Additive impacts of ocean acidification and ambient ultraviolet radiation threaten calcifying marine primary producers

Highlights

  • Ocean acidification (OA) acts additively with UVR on marine primary producers.
  • UVR and OA showed additive inhibition of calcification at near in situ conditions.
  • Small proportion of antagonism leads to neutral effects of OA combined with UVR.
  • Magnitude of responses is strongly dependent on experimental duration.

Abstract

Ocean acidification (OA) represents a threat to marine organisms and ecosystems. However, OA rarely exists in isolation but occurs concomitantly with other stressors such as ultraviolet radiation (UVR), whose effects have been neglected in oceanographical observations. Here, we perform a quantitative meta-analysis based on 373 published experimental assessments from 26 studies to examine the combined effects of OA and UVR on marine primary producers. The results reveal predominantly additive stressor interactions (69–84% depending on the UV waveband), with synergistic and antagonistic interactions being rare but significantly different between micro- and macro-algae. In microalgae, variations in interaction type frequencies are related to cell volume, with antagonistic interactions accounting for a higher proportion in larger sized species. Despite additive interactions being most frequent, the small proportion of antagonistic interactions appears to have a stronger power, leading to neutral effects of OA in combination with UVR. High levels of UVR at near in situ conditions in combination with OA showed additive inhibition of calcification, but not when UVR was low. The results also reveal that the magnitude of responses is strongly dependent on experimental duration, with the negative effects of OA on calcification and pigmentation being buffered and amplified by increasing durations, respectively. Tropical primary producers were more vulnerable to OA or UVR alone compared to conspecifics from other climatic regions. Our analysis highlights that further multi-stressor long-term adaptation experiments with marine organisms of different cell volumes (especially microalgae) from different climatic regions are needed to fully disclose future impacts of OA and UVR.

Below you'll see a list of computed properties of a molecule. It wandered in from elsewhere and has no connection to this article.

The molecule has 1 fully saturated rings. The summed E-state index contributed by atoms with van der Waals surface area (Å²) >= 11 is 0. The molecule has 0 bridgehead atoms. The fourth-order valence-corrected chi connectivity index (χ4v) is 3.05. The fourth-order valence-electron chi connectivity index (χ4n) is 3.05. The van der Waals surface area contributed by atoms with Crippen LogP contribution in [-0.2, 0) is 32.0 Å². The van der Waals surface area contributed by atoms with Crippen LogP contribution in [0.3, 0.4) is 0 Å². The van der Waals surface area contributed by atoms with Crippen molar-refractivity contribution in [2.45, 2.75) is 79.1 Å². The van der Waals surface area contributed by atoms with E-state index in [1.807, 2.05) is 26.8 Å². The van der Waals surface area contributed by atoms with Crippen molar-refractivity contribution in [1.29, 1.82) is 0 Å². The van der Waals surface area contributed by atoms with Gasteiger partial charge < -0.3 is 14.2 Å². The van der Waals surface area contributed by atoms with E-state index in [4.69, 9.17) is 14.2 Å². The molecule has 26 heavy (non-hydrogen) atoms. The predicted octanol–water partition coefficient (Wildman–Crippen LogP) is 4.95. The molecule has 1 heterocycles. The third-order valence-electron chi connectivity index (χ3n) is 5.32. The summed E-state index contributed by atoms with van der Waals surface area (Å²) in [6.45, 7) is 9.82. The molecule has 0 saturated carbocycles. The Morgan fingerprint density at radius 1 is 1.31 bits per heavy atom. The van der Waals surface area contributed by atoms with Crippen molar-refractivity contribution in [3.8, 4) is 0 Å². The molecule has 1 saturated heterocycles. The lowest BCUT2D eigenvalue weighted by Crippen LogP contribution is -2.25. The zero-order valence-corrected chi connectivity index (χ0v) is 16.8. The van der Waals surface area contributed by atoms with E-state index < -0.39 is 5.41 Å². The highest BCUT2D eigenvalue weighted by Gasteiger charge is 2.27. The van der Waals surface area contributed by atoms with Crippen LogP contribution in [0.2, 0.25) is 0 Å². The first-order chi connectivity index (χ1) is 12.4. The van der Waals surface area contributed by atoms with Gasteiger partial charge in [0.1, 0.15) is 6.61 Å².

Jin P., Wan J., Zhang J., Overmans S., Xiao M., Ye M., Dai X., Zhao J., Gao K. & Xia J., 2021. Additive impacts of ocean acidification and ambient ultraviolet radiation threaten calcifying marine primary producers. Science of the Total Environment: 151782. doi: 10.1016/j.scitotenv.2021.151782. Article (subscription required).


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